LETTER TO GEORGE COLERIDGE
Samuel Taylor Coleridge
23 February 1794
I became a proverb to the University for Idleness—the time, which I should have bestowed on the academic studies, I employed in dreaming out wild schemes of impossible extrication. It had been better for me, if my Imagination had been less vivid—I could not with such facility have shoved aside Reﬂection! How many and how many hours have I stolen from the bitterness of Truth in these soul-enervating Reveries—in building magniﬁcent ediﬁces of Happiness on some ﬂeeting shadow of Reality!
This week we read Chapter Two of Malcolm Guite’s Mariner. The chapter chronicles Coleridge’s life through difficult and bitter stages which were usually the consequence of his own poor choices. Of the criticism that followed, the harshest came from Coleridge himself as he believed the root to be idleness.
Malcolm Guite wrote:
So this so-called “idleness” was not blank enervation, and Coleridge was certainly no couch potato. Note how active this idleness is: dreaming wild schemes, pursuing a vivid imagination, and building magniﬁcent ediﬁces. Although these, as Coleridge called them, “soul-enervating Reveries” were unproductive at the time in academic terms, they were also an exercise of just those faculties of his shaping spirit of imagination, from which the immortal poems of his annus mirabilis would arise. It is also interesting to note that he is indulging these long reveries well before the time of his serious indulgence in, or addiction to, opium. Opium may have exaggerated these and made them genuinely more enervating, but at this stage they were a playful and fruitful preparation of the rich soil of Coleridge’s imagination. Indeed, in the combination here of the ﬂeeting shadow and the magniﬁcent ediﬁce built through the imagination, we have already a faint foreshadowing of Kubla Khan.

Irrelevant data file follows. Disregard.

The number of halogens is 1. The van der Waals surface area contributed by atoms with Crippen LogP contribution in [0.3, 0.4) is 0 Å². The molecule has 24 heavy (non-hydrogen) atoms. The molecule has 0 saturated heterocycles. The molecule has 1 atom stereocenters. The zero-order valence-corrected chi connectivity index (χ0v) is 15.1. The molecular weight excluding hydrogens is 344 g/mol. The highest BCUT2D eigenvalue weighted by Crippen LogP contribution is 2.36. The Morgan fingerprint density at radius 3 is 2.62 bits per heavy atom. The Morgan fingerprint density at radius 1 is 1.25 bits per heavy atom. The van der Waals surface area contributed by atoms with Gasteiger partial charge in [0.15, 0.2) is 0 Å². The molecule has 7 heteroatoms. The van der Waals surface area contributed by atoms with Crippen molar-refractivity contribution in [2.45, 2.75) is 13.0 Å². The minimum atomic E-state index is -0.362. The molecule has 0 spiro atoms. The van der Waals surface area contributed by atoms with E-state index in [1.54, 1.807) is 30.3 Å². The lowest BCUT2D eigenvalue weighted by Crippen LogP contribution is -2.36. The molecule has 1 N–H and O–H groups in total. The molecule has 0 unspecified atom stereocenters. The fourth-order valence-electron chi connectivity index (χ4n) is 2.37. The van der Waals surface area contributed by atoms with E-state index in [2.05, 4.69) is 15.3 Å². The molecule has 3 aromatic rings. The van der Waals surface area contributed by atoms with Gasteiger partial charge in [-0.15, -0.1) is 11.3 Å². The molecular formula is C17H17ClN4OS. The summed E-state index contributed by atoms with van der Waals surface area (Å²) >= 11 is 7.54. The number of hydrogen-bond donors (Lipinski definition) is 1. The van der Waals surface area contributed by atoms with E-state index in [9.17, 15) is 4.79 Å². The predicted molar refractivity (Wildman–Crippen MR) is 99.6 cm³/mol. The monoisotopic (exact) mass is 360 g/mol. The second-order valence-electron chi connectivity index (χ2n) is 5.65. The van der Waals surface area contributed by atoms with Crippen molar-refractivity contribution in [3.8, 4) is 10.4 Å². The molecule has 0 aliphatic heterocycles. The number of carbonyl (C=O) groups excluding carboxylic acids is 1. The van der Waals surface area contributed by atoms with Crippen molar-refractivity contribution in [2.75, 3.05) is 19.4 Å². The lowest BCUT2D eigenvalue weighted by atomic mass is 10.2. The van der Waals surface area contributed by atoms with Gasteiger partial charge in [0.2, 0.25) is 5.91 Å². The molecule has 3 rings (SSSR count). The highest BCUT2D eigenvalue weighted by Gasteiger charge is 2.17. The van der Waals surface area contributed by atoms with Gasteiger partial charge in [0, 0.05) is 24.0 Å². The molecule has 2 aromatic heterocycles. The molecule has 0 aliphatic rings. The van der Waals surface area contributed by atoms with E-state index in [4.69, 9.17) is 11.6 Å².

Were you ever accused of being lazy?
Does society encourage the dreamer?
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